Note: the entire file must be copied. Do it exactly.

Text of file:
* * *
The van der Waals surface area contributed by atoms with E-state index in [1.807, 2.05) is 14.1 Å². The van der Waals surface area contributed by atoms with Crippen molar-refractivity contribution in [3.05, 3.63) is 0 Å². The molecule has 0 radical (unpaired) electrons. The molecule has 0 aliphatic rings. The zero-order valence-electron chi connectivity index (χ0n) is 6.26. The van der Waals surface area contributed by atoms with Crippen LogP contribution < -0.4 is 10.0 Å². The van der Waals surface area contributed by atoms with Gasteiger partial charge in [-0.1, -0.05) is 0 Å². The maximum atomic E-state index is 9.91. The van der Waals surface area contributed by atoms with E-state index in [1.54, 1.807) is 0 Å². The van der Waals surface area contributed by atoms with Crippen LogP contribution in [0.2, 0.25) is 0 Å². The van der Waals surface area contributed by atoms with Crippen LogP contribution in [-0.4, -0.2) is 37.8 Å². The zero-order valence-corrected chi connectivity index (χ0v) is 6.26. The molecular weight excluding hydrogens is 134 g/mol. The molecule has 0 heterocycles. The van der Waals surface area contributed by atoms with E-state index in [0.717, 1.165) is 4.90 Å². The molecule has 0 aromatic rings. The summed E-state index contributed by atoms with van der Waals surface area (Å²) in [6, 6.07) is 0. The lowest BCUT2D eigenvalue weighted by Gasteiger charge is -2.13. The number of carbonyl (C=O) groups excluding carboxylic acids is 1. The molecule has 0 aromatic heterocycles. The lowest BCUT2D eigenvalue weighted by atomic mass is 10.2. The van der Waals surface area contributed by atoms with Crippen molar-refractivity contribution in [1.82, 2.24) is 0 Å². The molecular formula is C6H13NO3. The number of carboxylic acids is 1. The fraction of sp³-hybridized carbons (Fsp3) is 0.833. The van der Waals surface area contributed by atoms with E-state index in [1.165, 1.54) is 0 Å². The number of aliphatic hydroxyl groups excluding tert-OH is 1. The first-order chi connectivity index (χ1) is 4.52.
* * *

The van der Waals surface area contributed by atoms with E-state index in [1.807, 2.05) is 14.1 Å². The van der Waals surface area contributed by atoms with Crippen molar-refractivity contribution in [3.05, 3.63) is 0 Å². The molecule has 0 radical (unpaired) electrons. The molecule has 0 aliphatic rings. The zero-order valence-electron chi connectivity index (χ0n) is 6.26. The van der Waals surface area contributed by atoms with Crippen LogP contribution < -0.4 is 10.0 Å². The van der Waals surface area contributed by atoms with Gasteiger partial charge in [-0.1, -0.05) is 0 Å². The maximum atomic E-state index is 9.91. The van der Waals surface area contributed by atoms with E-state index in [1.54, 1.807) is 0 Å². The van der Waals surface area contributed by atoms with Crippen LogP contribution in [0.2, 0.25) is 0 Å². The van der Waals surface area contributed by atoms with Crippen LogP contribution in [-0.4, -0.2) is 37.8 Å². The zero-order valence-corrected chi connectivity index (χ0v) is 6.26. The molecular weight excluding hydrogens is 134 g/mol. The molecule has 0 heterocycles. The van der Waals surface area contributed by atoms with E-state index in [0.717, 1.165) is 4.90 Å². The molecule has 0 aromatic rings. The summed E-state index contributed by atoms with van der Waals surface area (Å²) in [6, 6.07) is 0. The lowest BCUT2D eigenvalue weighted by Gasteiger charge is -2.13. The number of carbonyl (C=O) groups excluding carboxylic acids is 1. The molecule has 0 aromatic heterocycles. The lowest BCUT2D eigenvalue weighted by atomic mass is 10.2. The van der Waals surface area contributed by atoms with Crippen molar-refractivity contribution in [1.82, 2.24) is 0 Å². The molecular formula is C6H13NO3. The number of carboxylic acids is 1. The fraction of sp³-hybridized carbons (Fsp3) is 0.833. The van der Waals surface area contributed by atoms with E-state index in [1.165, 1.54) is 0 Å². The number of aliphatic hydroxyl groups excluding tert-OH is 1. The first-order chi connectivity index (χ1) is 4.52.